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Micro-Trains - 083 00 090 - Gondola, 40 Foot, Steel, Drop Bottom - Illinois Central - 96891

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N Scale - Micro-Trains - 083 00 090 - Gondola, 40 Foot, Steel, Drop Bottom - Illinois Central - 96891 Image Courtesy of Micro-Trains Line and irwinsjournal.com
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Stock Number083 00 090
Secondary Stock Number083 00 090
Original Retail Price22.40
BrandMicro-Trains
ManufacturerMicro-Trains Line
Body StyleMicro-Trains 083 Gondola 40 Foot Gondola Drop Bottom
Prototype VehicleGondola, 40 Foot, Steel, Drop Bottom (Details)
Road or Company NameIllinois Central (Details)
Reporting MarksIC
Road or Reporting Number96891
Paint Color(s)Black with white lettering
Coupler TypeMT Magne-Matic Knuckle
Wheel TypeInjection Molded Plastic
Release Date2015-05-01
Item CategoryRolling Stock (Freight)
Model TypeGondola
Model Subtype40 Foot
Model VarietyDrop Bottom
Prototype RegionNorth America
Prototype EraNA Era II: Late Steam (1901 - 1938)
Scale1/160



Prototype History:
In US railroad terminology, a gondola is an open-topped rail vehicle used for transporting loose bulk materials. All-steel gondolas date back to the early part of the 20th century. Because of their low side walls gondolas are also suitable for the carriage of such high-density cargoes as steel plates or coils, or of bulky items such as prefabricated sections of rail track.

Drop-bottom gondolas were equipped with dump doors that operated via a mechanism located in the center of the car body. The drop bottom door provided a time-saving unloading method compared to the usual, labor-intensive procedure. Instead of equipping workmen with shovels to muck out the car’s content, the lever system was used to open the doors thus immediately dumping the load on the ground. Various commodities could be carried in the drop bottom gons, but coal loadings were most common. Many coaling towers had elevated trestle style delivery ramps where the drop bottom gondolas would be spotted and workmen could simply open the dump doors to spill the contents into the coal bins. At facilities with the elevator bucket style of coal dock, a ramp was used that led up to an open grate where the coal would spill through and into the lower coal bins. The gons were “tailor made” for company service such as dumping ballast directly onto track roadbed during maintenance, as well as hauling cinders out of various engine service facilities. Handy they were!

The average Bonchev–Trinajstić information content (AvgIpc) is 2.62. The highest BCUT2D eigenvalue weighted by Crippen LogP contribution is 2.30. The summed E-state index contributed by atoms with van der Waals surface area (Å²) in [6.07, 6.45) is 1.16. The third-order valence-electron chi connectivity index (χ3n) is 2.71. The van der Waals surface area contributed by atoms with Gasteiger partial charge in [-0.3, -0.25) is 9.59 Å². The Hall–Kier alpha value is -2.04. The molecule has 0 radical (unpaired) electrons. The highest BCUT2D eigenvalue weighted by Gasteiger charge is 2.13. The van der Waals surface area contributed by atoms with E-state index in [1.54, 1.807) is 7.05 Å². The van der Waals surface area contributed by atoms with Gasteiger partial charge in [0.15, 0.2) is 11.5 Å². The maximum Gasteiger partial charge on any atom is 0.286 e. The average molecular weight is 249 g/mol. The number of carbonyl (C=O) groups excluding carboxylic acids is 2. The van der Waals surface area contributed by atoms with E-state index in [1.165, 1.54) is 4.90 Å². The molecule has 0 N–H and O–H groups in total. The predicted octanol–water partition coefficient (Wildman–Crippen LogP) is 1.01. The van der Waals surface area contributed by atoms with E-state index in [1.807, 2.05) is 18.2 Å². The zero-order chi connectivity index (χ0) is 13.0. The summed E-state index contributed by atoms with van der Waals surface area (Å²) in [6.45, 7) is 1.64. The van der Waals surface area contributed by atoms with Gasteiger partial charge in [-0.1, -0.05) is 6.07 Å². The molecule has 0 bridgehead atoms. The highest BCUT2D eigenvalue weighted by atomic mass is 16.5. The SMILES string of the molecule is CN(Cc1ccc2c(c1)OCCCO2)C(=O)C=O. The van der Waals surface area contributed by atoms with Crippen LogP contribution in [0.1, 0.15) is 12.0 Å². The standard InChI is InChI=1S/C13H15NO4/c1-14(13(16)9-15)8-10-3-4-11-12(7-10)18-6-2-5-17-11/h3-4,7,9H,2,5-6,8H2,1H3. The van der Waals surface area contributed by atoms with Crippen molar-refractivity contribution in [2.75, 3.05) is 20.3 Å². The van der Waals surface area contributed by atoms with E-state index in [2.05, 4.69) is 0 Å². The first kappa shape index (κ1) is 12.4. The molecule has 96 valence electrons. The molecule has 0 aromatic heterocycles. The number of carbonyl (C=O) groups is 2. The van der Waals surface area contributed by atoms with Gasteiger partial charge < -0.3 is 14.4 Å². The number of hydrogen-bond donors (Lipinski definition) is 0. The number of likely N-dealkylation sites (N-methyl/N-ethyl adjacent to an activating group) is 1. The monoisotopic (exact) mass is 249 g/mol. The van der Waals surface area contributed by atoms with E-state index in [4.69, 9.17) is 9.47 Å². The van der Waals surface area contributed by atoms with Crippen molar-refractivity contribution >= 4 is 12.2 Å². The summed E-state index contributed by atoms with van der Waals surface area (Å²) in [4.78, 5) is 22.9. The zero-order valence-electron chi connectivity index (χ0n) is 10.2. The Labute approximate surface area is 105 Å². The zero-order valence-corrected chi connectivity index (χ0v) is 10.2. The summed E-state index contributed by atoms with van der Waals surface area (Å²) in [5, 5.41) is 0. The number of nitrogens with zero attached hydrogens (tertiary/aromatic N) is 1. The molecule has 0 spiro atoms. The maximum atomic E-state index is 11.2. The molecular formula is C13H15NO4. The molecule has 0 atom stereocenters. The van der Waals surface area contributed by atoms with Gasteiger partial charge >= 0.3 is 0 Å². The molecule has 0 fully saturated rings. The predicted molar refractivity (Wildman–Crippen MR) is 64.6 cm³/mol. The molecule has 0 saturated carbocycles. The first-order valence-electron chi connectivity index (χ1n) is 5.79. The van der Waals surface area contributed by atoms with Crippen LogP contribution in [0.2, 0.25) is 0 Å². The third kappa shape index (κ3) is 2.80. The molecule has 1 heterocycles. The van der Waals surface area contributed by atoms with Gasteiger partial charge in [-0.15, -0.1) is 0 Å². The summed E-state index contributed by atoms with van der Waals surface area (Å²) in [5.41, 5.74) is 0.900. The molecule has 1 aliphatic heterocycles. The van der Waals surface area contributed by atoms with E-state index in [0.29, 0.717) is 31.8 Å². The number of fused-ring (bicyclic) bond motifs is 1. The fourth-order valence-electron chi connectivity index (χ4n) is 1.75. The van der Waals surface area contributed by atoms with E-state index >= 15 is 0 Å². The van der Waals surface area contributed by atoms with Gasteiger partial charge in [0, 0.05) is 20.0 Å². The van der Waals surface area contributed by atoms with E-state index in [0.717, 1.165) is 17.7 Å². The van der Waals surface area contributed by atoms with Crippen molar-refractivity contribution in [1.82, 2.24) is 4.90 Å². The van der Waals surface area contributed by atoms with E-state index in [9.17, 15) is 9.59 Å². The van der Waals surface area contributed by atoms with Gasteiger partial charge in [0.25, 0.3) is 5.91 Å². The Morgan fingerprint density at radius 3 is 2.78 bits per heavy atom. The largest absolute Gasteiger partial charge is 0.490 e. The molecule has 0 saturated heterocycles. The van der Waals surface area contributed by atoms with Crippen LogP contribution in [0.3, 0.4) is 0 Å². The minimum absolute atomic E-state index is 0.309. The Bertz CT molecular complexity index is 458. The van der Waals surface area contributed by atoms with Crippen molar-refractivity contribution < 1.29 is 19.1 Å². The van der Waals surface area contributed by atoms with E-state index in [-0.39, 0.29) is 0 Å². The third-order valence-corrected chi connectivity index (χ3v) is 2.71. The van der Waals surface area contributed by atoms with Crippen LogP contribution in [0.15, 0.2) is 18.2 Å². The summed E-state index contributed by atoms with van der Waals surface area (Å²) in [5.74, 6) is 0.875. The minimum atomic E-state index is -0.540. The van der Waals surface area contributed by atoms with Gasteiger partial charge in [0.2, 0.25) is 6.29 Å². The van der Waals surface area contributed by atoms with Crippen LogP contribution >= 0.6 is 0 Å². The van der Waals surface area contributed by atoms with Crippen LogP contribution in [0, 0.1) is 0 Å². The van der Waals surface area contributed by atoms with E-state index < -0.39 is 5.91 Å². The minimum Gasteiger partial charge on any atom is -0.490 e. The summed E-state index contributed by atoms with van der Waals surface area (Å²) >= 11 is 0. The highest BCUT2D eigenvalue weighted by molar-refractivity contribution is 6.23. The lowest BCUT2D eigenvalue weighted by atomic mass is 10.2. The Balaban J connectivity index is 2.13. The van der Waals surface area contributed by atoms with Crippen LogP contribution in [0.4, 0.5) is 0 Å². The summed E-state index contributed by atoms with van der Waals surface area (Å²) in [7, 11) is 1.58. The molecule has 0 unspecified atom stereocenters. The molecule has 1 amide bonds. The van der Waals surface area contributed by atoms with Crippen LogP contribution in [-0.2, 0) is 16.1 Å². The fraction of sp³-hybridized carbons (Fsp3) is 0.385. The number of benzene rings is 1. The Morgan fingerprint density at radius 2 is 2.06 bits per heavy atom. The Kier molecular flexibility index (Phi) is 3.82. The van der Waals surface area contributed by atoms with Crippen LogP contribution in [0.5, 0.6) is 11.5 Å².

Road Name History:
The Illinois Central Railroad (reporting mark IC), sometimes called the Main Line of Mid-America, was a railroad in the central United States, with its primary routes connecting Chicago, Illinois, with New Orleans, Louisiana, and Mobile, Alabama. A line also connected Chicago with Sioux City, Iowa (1870). There was a significant branch to Omaha, Nebraska (1899), west of Fort Dodge, Iowa, and another branch reaching Sioux Falls, South Dakota (1877), starting from Cherokee, Iowa. The Sioux Falls branch has been abandoned in its entirety.

The IC is one of the early Class I railroads in the US. Its roots go back to abortive attempts by the Illinois General Assembly to charter a railroad linking the northern and southern parts of the state of Illinois. In 1850 U.S. President Millard Fillmore signed a land grant for the construction of the railroad, making the Illinois Central the first land-grant railroad in the United States.